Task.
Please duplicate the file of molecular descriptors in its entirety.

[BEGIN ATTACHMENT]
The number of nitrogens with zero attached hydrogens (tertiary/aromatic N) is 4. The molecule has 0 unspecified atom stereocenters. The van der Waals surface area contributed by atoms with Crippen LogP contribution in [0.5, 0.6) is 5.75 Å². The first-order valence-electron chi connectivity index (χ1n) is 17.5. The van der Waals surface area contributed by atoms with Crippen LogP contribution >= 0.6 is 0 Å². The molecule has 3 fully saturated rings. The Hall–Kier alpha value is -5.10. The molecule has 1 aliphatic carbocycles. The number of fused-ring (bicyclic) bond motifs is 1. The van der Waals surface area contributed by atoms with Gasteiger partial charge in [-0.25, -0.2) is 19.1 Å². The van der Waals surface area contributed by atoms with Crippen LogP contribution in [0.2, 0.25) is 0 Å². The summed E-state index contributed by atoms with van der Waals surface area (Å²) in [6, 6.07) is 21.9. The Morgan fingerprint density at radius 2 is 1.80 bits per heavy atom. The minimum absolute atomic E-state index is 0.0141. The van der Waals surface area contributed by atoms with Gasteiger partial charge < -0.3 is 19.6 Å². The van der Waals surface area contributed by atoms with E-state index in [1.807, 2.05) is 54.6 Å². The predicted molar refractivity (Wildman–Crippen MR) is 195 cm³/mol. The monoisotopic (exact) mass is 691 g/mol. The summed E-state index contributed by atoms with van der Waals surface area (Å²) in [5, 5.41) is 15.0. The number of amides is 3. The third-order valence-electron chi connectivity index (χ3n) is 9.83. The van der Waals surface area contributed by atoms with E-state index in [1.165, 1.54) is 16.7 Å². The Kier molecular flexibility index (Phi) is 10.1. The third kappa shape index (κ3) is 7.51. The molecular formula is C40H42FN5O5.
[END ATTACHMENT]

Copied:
The number of nitrogens with zero attached hydrogens (tertiary/aromatic N) is 4. The molecule has 0 unspecified atom stereocenters. The van der Waals surface area contributed by atoms with Crippen LogP contribution in [0.5, 0.6) is 5.75 Å². The first-order valence-electron chi connectivity index (χ1n) is 17.5. The van der Waals surface area contributed by atoms with Crippen LogP contribution >= 0.6 is 0 Å². The molecule has 3 fully saturated rings. The Hall–Kier alpha value is -5.10. The molecule has 1 aliphatic carbocycles. The number of fused-ring (bicyclic) bond motifs is 1. The van der Waals surface area contributed by atoms with Gasteiger partial charge in [-0.25, -0.2) is 19.1 Å². The van der Waals surface area contributed by atoms with Crippen LogP contribution in [0.2, 0.25) is 0 Å². The summed E-state index contributed by atoms with van der Waals surface area (Å²) in [6, 6.07) is 21.9. The Morgan fingerprint density at radius 2 is 1.80 bits per heavy atom. The minimum absolute atomic E-state index is 0.0141. The van der Waals surface area contributed by atoms with Gasteiger partial charge < -0.3 is 19.6 Å². The van der Waals surface area contributed by atoms with E-state index in [1.807, 2.05) is 54.6 Å². The predicted molar refractivity (Wildman–Crippen MR) is 195 cm³/mol. The monoisotopic (exact) mass is 691 g/mol. The summed E-state index contributed by atoms with van der Waals surface area (Å²) in [5, 5.41) is 15.0. The number of amides is 3. The third-order valence-electron chi connectivity index (χ3n) is 9.83. The van der Waals surface area contributed by atoms with E-state index in [1.165, 1.54) is 16.7 Å². The Kier molecular flexibility index (Phi) is 10.1. The third kappa shape index (κ3) is 7.51. The molecular formula is C40H42FN5O5.